blakegopnik:

Daily Pic: A close-up on a little installation called “Wooden Mail Objects”, by British artist Peter Liversidge, now premiering at Sean Kelly Gallery in New York. Liversidge’s show consists of a series of immaterial proposals for pieces, bashed out on an old typewriter and hung on the wall, and then a few of them realized as material art. In this case, part one of the proposal was to stick postage right onto a bunch of British blackboard tools –  erasers, rulers, t-squares – and mail them across the Atlantic to the gallery. Part two was to let the gallery’s letter-carrier arrange the peculiar objects as she chose on a shelf, as a classic found-object assemblage. (Which happens to be one of the hottest trends in new sculpture.)  It’s as though Liversidge, like so many of today’s smartest artists, did his best to avoid aiming only for beauty. And achieved it regardless, at the hands of a third party.

Wooden mail objects are delightful.

blakegopnik:

Daily Pic: A close-up on a little installation called “Wooden Mail Objects”, by British artist Peter Liversidge, now premiering at Sean Kelly Gallery in New York. Liversidge’s show consists of a series of immaterial proposals for pieces, bashed out on an old typewriter and hung on the wall, and then a few of them realized as material art. In this case, part one of the proposal was to stick postage right onto a bunch of British blackboard tools – erasers, rulers, t-squares – and mail them across the Atlantic to the gallery. Part two was to let the gallery’s letter-carrier arrange the peculiar objects as she chose on a shelf, as a classic found-object assemblage. (Which happens to be one of the hottest trends in new sculpture.)  It’s as though Liversidge, like so many of today’s smartest artists, did his best to avoid aiming only for beauty. And achieved it regardless, at the hands of a third party.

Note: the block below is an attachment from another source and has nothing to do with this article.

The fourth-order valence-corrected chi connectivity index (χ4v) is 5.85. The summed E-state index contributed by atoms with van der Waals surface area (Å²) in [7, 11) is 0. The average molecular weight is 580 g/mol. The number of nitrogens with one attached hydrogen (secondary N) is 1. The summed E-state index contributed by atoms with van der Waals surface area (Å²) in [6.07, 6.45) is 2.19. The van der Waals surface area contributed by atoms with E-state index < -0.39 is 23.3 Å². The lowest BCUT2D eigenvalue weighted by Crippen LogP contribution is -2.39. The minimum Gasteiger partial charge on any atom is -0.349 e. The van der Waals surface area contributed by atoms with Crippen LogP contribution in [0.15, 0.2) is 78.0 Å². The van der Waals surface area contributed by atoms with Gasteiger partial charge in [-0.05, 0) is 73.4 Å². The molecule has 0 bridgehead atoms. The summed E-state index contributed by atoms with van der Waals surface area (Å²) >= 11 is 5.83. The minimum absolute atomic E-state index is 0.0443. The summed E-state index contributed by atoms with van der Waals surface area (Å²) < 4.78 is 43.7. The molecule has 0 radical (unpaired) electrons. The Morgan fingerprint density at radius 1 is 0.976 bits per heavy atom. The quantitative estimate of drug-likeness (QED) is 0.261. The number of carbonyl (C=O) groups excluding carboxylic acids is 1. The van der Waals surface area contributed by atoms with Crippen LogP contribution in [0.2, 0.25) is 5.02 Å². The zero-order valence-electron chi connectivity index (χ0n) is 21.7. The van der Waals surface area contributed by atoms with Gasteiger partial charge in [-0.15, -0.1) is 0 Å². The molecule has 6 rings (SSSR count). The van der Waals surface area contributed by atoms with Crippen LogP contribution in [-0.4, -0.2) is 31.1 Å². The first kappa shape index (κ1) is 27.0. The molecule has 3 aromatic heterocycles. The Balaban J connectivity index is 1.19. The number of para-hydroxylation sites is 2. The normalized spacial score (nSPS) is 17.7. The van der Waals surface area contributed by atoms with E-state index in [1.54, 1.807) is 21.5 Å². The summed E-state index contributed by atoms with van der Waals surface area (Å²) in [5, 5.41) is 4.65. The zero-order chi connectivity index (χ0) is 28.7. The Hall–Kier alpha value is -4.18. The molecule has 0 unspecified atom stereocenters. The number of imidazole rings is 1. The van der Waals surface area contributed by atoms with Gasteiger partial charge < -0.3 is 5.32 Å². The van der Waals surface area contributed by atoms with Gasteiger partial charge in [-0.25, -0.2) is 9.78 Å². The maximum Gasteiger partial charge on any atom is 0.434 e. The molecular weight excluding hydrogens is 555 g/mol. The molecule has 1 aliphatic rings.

Wooden mail objects are delightful.